Lagrangian for the standard model

The equation for the standard model. It encodes all known particle interactions.

Defining all the symbols in this equation is a bit messy and might take a few pages, and learning exactly how to interpret them would take you the better part of a year at university or, depending on the level of detail you are aiming for, a research career in physics.

(Suffice it to say that some of the symbols represent the actual fields: $\phi $ is the Higgs field, the $L^ i$ and $R^ i$ represent the lepton fields, $Q_ L^ i$, $u_ R^ j$, $d_ R^ j$ and $q^ f$ all represent the quark fields in various ways, $W^{\mu \nu }_ a$ and $B^{\mu \nu }$ represent the electromagnetic (photon) field as well as the $W$ and $Z$ boson fields while $G^{\mu \nu }_ a$ represents the gluon field, and that the appearance of the letters $L$ and $R$ refers to left-handed and right-handed particles (in a certain sense spinning clockwise and counterclockwise, respectively) which, in a strange twist, Nature treats very differently from each other.)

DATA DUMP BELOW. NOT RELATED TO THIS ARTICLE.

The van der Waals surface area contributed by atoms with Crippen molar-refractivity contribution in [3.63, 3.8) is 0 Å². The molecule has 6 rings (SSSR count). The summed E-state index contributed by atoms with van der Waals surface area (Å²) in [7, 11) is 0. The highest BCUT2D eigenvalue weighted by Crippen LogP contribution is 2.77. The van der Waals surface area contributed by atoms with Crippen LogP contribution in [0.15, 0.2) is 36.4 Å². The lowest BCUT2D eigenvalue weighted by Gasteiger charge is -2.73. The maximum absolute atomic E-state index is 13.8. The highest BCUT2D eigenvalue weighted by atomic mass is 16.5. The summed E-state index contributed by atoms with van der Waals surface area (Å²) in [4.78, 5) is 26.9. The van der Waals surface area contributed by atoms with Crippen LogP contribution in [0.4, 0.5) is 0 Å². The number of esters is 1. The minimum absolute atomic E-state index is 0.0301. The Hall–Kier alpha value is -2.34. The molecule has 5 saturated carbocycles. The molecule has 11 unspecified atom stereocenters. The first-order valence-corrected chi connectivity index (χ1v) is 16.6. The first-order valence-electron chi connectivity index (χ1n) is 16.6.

But, together with the list of particles in table above, this equation is known as the standard model of particle physics. If you find it daunting, you are not alone. But considering that this single equation captures all the known laws of nature, except – again – gravity, it really isn't all that bad!

Find out how physicists use pictures to do their calculations in the next article.


About the author

Elias Garding

Elias Riedel Gårding grew up in Stockholm and chose physics instead of programming for his undergraduate degree because his secondary school physics class was frankly not very good, and he wanted to see what he was missing. He has always been interested in the most basic laws of nature – those of fundamental physics – but it wasn't until his master's degree in theoretical physics that he got to study them properly. He thinks quantum field theory, the basic paradigm of particle physics, deserves to be more widely known, hence this article series.